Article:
Growth in diesel consumption fell to 5 per cent in September, according to analysis by the Business Standard. That’s down from 10.4 per cent in August, 13 per cent in July and 13.7 per cent in June, according to data provided by the government’s Petroleum Planning & Analysis Cell. Read more
Is the Indian government planning – finally, and against all odds – to take its first major step toward fiscal consolidation? Is it ready, after eight long years of inaction, as it idly watched the Indian economy falter and fade, ready to put the national good ahead of its electoral ambitions?
Is it ready to take a political risk two years out from national polls?
In a word: maybe. Which doesn’t sound like much, but it’s a sight better than the resounding “absolutely not” emanating from Delhi this past year. Read more
Elections tend to be won by governments that give the people what they think they want. Thailand’s rice farmers think they want to be paid well over the odds for rice they sell to the government – and that is what has been happening under the administration of prime minister Yingluck Shinawatra since she swept to power last year.
But this populist “rice pledging” policy looks very likely to become unpopular, possibly more quickly than the government yet realises. Read more
Major automakers are considering raising diesel engine production capacity in India to capitalise on exploding demand for the highly-subsidised fuel.
Toyota Motor and Maruti Suzuki, India’s biggest carmaker, have both said in the last week that they are mulling expansion plans. Ford and Volkswagen are also looking to boost diesel engine production capacity. Read more
There was a point earlier this year when Brazil’s real looked like it could weaken well past the R$2 to the dollar.
So, given the government’s long-held desire to help Brazilian manufacturers exporters become more competitive through currency depreciation, it was something of a mystery then when the central bank stepped in earlier this year and stopped it from sliding much further.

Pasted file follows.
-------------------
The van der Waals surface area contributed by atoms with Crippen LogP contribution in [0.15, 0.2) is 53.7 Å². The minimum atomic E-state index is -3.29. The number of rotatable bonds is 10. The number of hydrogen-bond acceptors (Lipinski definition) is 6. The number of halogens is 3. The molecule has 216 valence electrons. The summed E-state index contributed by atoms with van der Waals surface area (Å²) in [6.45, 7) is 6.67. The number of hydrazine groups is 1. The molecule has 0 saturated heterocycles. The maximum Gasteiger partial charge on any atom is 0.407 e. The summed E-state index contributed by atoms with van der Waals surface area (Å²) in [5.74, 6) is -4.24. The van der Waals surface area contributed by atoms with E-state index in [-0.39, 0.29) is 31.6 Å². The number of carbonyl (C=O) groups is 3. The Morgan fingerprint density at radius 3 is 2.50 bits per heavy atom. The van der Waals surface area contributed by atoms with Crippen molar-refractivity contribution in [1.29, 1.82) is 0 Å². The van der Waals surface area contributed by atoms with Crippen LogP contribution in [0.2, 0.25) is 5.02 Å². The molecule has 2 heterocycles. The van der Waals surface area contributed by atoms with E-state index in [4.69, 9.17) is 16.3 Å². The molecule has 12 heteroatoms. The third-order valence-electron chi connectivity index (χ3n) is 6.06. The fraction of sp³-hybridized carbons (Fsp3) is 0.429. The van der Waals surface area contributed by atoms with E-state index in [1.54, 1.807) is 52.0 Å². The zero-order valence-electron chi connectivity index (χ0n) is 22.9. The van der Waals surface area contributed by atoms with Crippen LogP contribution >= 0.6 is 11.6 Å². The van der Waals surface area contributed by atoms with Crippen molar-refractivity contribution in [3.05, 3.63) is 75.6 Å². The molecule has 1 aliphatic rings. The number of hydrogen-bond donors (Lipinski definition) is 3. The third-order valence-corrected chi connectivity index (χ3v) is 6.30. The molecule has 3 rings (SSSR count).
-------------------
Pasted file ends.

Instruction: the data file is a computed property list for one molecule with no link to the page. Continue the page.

Now we know one of the reasons perhaps that the government was keen to keep a lid on its currency war – the worst results from state-run oil company Petrobras in 13 years and most of it due to a weaker real against the dollar. Read more
Even as overall Indian auto sales have suffered over the past year, diesel vehicles have been a rare bright spot. The reason? Because of politically-sensitive government subsidies, diesel costs roughly 40 per cent less than petrol.
In the year ending March 2012, diesel cars were up a whopping 35 per cent, compared to petrol cars falling 15 per cent. Overall car sales rose 2.2 per cent – a far cry from initial forecasts by the leading trade body of 16-18 per cent (which was revised to 0-2 per cent). So what to do? Tackle the price of diesel, or make diesel cars a bit more expensive? Read more
Fuel subsidies are a divisive issue, especially in sub-Saharan Africa. The Nigerian government’s attempt to cut subsidies in January, for example, provoked a nationwide strike and violent protest and was followed by a humiliating partial climbdown.
A World Bank report published this week looks at the cost and impact of fuel subsidies in the region. It finds they benefit the rich far more than the poor and that public money could be better spent in other areas. The trouble is, poor Africans don’t trust their governments to do that. Read more
By Sarah Mishkin and Taufan Hidayat
Violent protests this week have pushed Indonesia’s opposition to reject the government’s plan to cut spending on subsidising fuel.
The subsidies accounted for 20 per cent of government total spending last year, and analysts have said that cutting is needed if the government wants to limit its deficit and make room for investing in long-term growth projects. But pushing the cuts though might be less simple than first thought. Read more
The government of a west-African country proposed this week to cut a recent hike in fuel prices by 20 per cent, after labour unions threatened to go on strike.
Sounds familiar? This isn’t Nigeria, however – where six days of strikes in January cost the economy around $1.3bn – but nearby Ghana. Read more
Juan Monteverde, an Argentine school teacher, has been waiting in line for two hours to get the smart card, SUBE, he hopes will keep his bus fares at around $0.58 .
He only takes a couple of buses a day, but has colleagues – known here as “taxi teachers” – who take as many as six to get to the classes they teach in one school in the morning, another in the afternoon and another in the evening. For them, getting the smart card is essential or their monthly transport bill is set to double. Read more